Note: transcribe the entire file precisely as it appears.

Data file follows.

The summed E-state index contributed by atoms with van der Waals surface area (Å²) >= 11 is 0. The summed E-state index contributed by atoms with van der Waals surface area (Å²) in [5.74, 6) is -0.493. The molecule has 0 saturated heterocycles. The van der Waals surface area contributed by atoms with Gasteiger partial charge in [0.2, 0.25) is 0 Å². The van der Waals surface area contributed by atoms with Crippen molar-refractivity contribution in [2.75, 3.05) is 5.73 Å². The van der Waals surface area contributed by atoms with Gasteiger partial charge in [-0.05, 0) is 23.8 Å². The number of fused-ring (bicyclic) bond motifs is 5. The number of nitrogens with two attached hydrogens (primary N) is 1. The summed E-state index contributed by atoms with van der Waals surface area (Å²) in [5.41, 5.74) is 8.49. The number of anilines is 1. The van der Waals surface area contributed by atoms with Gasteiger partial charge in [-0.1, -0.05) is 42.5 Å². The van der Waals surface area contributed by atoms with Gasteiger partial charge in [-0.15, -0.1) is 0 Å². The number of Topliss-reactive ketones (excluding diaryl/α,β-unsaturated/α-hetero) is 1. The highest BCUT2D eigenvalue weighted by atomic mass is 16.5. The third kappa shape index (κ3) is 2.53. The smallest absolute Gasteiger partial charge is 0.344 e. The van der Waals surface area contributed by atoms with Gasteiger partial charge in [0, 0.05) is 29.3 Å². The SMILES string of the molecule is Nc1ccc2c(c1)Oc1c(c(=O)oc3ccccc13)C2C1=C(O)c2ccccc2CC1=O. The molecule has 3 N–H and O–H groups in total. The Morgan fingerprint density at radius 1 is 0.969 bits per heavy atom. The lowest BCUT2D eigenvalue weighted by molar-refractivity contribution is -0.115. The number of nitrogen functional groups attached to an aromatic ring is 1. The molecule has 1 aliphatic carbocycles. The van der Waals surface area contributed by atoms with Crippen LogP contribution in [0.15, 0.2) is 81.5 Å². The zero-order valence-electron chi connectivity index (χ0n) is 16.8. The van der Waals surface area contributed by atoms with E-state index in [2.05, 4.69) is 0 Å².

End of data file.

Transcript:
The summed E-state index contributed by atoms with van der Waals surface area (Å²) >= 11 is 0. The summed E-state index contributed by atoms with van der Waals surface area (Å²) in [5.74, 6) is -0.493. The molecule has 0 saturated heterocycles. The van der Waals surface area contributed by atoms with Gasteiger partial charge in [0.2, 0.25) is 0 Å². The van der Waals surface area contributed by atoms with Crippen molar-refractivity contribution in [2.75, 3.05) is 5.73 Å². The van der Waals surface area contributed by atoms with Gasteiger partial charge in [-0.05, 0) is 23.8 Å². The number of fused-ring (bicyclic) bond motifs is 5. The number of nitrogens with two attached hydrogens (primary N) is 1. The summed E-state index contributed by atoms with van der Waals surface area (Å²) in [5.41, 5.74) is 8.49. The number of anilines is 1. The van der Waals surface area contributed by atoms with Gasteiger partial charge in [-0.1, -0.05) is 42.5 Å². The van der Waals surface area contributed by atoms with Gasteiger partial charge in [-0.15, -0.1) is 0 Å². The number of Topliss-reactive ketones (excluding diaryl/α,β-unsaturated/α-hetero) is 1. The highest BCUT2D eigenvalue weighted by atomic mass is 16.5. The third kappa shape index (κ3) is 2.53. The smallest absolute Gasteiger partial charge is 0.344 e. The van der Waals surface area contributed by atoms with Gasteiger partial charge in [0, 0.05) is 29.3 Å². The SMILES string of the molecule is Nc1ccc2c(c1)Oc1c(c(=O)oc3ccccc13)C2C1=C(O)c2ccccc2CC1=O. The molecule has 3 N–H and O–H groups in total. The Morgan fingerprint density at radius 1 is 0.969 bits per heavy atom. The lowest BCUT2D eigenvalue weighted by molar-refractivity contribution is -0.115. The number of nitrogen functional groups attached to an aromatic ring is 1. The molecule has 1 aliphatic carbocycles. The van der Waals surface area contributed by atoms with Crippen LogP contribution in [0.15, 0.2) is 81.5 Å². The zero-order valence-electron chi connectivity index (χ0n) is 16.8. The van der Waals surface area contributed by atoms with E-state index in [2.05, 4.69) is 0 Å².